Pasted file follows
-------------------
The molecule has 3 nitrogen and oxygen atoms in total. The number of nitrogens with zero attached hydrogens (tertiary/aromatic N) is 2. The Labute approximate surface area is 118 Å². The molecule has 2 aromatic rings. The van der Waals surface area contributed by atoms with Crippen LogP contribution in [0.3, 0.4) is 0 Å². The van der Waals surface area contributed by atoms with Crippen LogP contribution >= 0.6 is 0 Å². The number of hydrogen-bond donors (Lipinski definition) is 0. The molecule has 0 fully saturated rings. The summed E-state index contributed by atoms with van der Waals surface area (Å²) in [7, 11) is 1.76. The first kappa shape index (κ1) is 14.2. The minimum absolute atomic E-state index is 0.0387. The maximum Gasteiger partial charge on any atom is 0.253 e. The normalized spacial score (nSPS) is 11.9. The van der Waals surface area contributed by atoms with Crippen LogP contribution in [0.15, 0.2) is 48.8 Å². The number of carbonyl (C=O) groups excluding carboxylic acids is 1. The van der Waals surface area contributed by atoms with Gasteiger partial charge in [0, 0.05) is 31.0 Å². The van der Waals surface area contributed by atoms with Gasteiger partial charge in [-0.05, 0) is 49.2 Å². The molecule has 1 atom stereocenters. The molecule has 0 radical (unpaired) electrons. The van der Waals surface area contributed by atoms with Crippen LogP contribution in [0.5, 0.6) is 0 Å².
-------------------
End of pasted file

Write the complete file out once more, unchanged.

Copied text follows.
The molecule has 3 nitrogen and oxygen atoms in total. The number of nitrogens with zero attached hydrogens (tertiary/aromatic N) is 2. The Labute approximate surface area is 118 Å². The molecule has 2 aromatic rings. The van der Waals surface area contributed by atoms with Crippen LogP contribution in [0.3, 0.4) is 0 Å². The van der Waals surface area contributed by atoms with Crippen LogP contribution >= 0.6 is 0 Å². The number of hydrogen-bond donors (Lipinski definition) is 0. The molecule has 0 fully saturated rings. The summed E-state index contributed by atoms with van der Waals surface area (Å²) in [7, 11) is 1.76. The first kappa shape index (κ1) is 14.2. The minimum absolute atomic E-state index is 0.0387. The maximum Gasteiger partial charge on any atom is 0.253 e. The normalized spacial score (nSPS) is 11.9. The van der Waals surface area contributed by atoms with Crippen LogP contribution in [0.15, 0.2) is 48.8 Å². The number of carbonyl (C=O) groups excluding carboxylic acids is 1. The van der Waals surface area contributed by atoms with Gasteiger partial charge in [0, 0.05) is 31.0 Å². The van der Waals surface area contributed by atoms with Gasteiger partial charge in [-0.05, 0) is 49.2 Å². The molecule has 1 atom stereocenters. The molecule has 0 radical (unpaired) electrons. The van der Waals surface area contributed by atoms with Crippen LogP contribution in [0.5, 0.6) is 0 Å².